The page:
But watch their fingers and hands. They’re quick, light, gentle. Caressing each note, each beat, then moving on, touching, moving on, grinning devils inciting the mass.

“Alright Jo’burg! Here we go!”

Adler lays in the roar and brother Adler, Campbell and the new replacement guy add the nasty. Symbols chime like a hail of knives. There’s a pit nearby.

Where I am is where I should be, watching, listening, trying to record the show in my head, trying to absorb and remember… But it’s incomplete. The stage is still too far away. The source is too far away. This is not as good as it gets.

“Black Label,” announces Blythe. The seminal pit anthem brings the knowledge that the show is nearly done. The pit seethes as the intro kicks out, building. Something takes hold. I weave through the crush. Sudden space as the song proper comes pounding in.

“Fuck!”

lamb

Pummeled, pulled, sucked in and over. Time change. Direction change. Loss of perspective. Grunt. Pull. Smashed. Suddenly I’m four rows from the front. There’s Blythe. Crazy eyes – conducting the power. There’s John Campbell – long white beard, snarling as his bass shakes the stage. A guy goes down, his body between churning feet, his hands out in front of him.

Ten arms rush in, pulling him out from the crush. His shirt’s soaked through with sweat, his hair plastered to his skin, big smile. He shows me something in his hand. He’s picked up a pic. He found it. He’s got Willie Adler’s pic!

Another crash, another assault, another mesmerised, slow motion moment as fingers pick out a graceful, brutal dance. Blythe takes a breath, preparing to blast it. Campbell nods as his fingers run up and down his bass. Sudden silence as each hand kills the strings in unison, then the blast as the tom kicks the whole, brutal machine off again. This is metal. This is Lamb of God.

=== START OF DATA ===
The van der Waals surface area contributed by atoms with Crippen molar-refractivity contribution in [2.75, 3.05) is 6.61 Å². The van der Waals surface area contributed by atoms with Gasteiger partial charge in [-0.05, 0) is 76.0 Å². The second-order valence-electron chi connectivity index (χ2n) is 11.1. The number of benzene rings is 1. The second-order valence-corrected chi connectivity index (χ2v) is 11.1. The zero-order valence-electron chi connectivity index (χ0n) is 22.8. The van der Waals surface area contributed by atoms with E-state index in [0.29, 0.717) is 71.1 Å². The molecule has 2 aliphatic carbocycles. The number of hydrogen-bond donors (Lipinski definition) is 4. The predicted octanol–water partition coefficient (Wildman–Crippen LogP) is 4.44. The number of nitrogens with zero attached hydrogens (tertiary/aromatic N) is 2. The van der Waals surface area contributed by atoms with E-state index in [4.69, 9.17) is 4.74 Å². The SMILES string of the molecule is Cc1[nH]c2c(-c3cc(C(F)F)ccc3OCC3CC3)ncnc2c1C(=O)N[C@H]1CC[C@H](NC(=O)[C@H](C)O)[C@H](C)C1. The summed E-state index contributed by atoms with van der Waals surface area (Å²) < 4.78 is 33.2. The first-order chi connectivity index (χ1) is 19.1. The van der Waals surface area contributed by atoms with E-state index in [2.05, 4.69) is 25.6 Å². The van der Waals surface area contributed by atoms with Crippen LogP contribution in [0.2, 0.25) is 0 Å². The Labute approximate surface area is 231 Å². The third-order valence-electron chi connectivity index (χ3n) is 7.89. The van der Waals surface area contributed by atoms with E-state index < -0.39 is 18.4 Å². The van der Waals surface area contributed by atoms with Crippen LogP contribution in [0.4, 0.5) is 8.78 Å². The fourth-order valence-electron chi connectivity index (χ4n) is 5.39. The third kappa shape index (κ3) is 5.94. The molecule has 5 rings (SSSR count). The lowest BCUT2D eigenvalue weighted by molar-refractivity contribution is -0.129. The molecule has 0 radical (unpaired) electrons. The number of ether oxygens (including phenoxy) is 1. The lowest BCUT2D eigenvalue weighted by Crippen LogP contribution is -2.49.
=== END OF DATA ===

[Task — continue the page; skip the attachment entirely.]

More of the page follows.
Suddenly it’s over. The crowd’s bleeding away. Sweat soaked, dazed scenes. The silence is loud with what’s just happened. I climb on the bike for the ride back to Fourways, the long loop of highway around. Wind and the four cylinder engine set a new beat, making peace and time to think.

The pit will teach you, muses my mind. Metal is sweat. It’s body. It’s alive and rushing. Metal is letting everything go inside the drums, the riffs, the bass kicking you in the chest, the rhythm guitar grinding you while the lead cuts you and raises you up. The pit will teach you the real reason for bleeding to learn to play. It’s to taste power, to be a part of it, something fucking huge. Pure power, controlling it, winding it up in notes and melodies then letting it loose in waves. The pit shows you the details. The pit will show you metal, the pit will show you Lamb of God.

Thank God I got into the pit. Thank fucking God.

*All images ©David Devo Oosthuizen
**Photos courtesy of RAM Touring, Warner Music Group, The Metal Review and Devographic

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RESPONSES (1)
  1. Anonymous says:

    this show changed my life.

    Thumb up1   Thumb down 0